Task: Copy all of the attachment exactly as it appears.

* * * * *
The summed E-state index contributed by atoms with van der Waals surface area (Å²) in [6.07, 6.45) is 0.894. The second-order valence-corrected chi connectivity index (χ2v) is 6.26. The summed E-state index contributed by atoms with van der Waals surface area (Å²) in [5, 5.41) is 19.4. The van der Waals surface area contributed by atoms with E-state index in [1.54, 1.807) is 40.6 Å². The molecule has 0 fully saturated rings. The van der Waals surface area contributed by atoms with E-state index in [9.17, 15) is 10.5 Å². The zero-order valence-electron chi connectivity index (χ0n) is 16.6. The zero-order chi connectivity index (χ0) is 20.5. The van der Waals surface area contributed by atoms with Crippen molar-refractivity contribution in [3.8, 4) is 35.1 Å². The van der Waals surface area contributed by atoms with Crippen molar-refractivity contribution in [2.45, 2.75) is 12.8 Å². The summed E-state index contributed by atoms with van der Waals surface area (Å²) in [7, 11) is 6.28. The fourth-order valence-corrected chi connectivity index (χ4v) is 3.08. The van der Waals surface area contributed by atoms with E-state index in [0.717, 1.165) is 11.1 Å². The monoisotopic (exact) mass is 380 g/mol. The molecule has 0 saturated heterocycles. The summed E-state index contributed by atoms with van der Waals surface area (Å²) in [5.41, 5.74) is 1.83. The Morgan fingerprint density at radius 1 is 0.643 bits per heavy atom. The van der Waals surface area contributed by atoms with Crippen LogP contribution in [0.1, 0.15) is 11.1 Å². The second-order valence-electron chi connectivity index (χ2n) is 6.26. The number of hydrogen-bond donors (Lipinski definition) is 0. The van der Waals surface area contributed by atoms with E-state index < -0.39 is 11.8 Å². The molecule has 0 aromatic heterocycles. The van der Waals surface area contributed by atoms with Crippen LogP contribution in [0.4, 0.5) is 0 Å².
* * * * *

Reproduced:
The summed E-state index contributed by atoms with van der Waals surface area (Å²) in [6.07, 6.45) is 0.894. The second-order valence-corrected chi connectivity index (χ2v) is 6.26. The summed E-state index contributed by atoms with van der Waals surface area (Å²) in [5, 5.41) is 19.4. The van der Waals surface area contributed by atoms with E-state index in [1.54, 1.807) is 40.6 Å². The molecule has 0 fully saturated rings. The van der Waals surface area contributed by atoms with E-state index in [9.17, 15) is 10.5 Å². The zero-order valence-electron chi connectivity index (χ0n) is 16.6. The zero-order chi connectivity index (χ0) is 20.5. The van der Waals surface area contributed by atoms with Crippen molar-refractivity contribution in [3.8, 4) is 35.1 Å². The van der Waals surface area contributed by atoms with Crippen molar-refractivity contribution in [2.45, 2.75) is 12.8 Å². The summed E-state index contributed by atoms with van der Waals surface area (Å²) in [7, 11) is 6.28. The fourth-order valence-corrected chi connectivity index (χ4v) is 3.08. The van der Waals surface area contributed by atoms with E-state index in [0.717, 1.165) is 11.1 Å². The monoisotopic (exact) mass is 380 g/mol. The molecule has 0 saturated heterocycles. The summed E-state index contributed by atoms with van der Waals surface area (Å²) in [5.41, 5.74) is 1.83. The Morgan fingerprint density at radius 1 is 0.643 bits per heavy atom. The van der Waals surface area contributed by atoms with Crippen LogP contribution in [0.1, 0.15) is 11.1 Å². The second-order valence-electron chi connectivity index (χ2n) is 6.26. The number of hydrogen-bond donors (Lipinski definition) is 0. The van der Waals surface area contributed by atoms with E-state index < -0.39 is 11.8 Å². The molecule has 0 aromatic heterocycles. The van der Waals surface area contributed by atoms with Crippen LogP contribution in [0.4, 0.5) is 0 Å².